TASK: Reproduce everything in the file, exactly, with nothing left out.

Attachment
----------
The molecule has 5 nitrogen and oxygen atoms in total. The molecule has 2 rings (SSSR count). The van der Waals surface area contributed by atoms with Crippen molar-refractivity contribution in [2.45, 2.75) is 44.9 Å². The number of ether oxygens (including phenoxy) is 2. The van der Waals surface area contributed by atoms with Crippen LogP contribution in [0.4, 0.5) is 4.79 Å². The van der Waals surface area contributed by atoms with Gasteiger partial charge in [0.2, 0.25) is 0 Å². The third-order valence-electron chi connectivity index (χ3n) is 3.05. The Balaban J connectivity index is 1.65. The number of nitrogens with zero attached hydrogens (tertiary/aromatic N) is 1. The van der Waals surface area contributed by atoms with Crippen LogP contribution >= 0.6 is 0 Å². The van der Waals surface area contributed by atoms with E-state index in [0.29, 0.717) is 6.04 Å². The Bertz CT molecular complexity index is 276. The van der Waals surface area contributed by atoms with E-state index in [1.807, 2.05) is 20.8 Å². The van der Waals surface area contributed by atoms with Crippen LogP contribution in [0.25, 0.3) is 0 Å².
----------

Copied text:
The molecule has 5 nitrogen and oxygen atoms in total. The molecule has 2 rings (SSSR count). The van der Waals surface area contributed by atoms with Crippen molar-refractivity contribution in [2.45, 2.75) is 44.9 Å². The number of ether oxygens (including phenoxy) is 2. The van der Waals surface area contributed by atoms with Crippen LogP contribution in [0.4, 0.5) is 4.79 Å². The van der Waals surface area contributed by atoms with Gasteiger partial charge in [0.2, 0.25) is 0 Å². The third-order valence-electron chi connectivity index (χ3n) is 3.05. The Balaban J connectivity index is 1.65. The number of nitrogens with zero attached hydrogens (tertiary/aromatic N) is 1. The van der Waals surface area contributed by atoms with Crippen LogP contribution >= 0.6 is 0 Å². The van der Waals surface area contributed by atoms with E-state index in [0.29, 0.717) is 6.04 Å². The Bertz CT molecular complexity index is 276. The van der Waals surface area contributed by atoms with E-state index in [1.807, 2.05) is 20.8 Å². The van der Waals surface area contributed by atoms with Crippen LogP contribution in [0.25, 0.3) is 0 Å².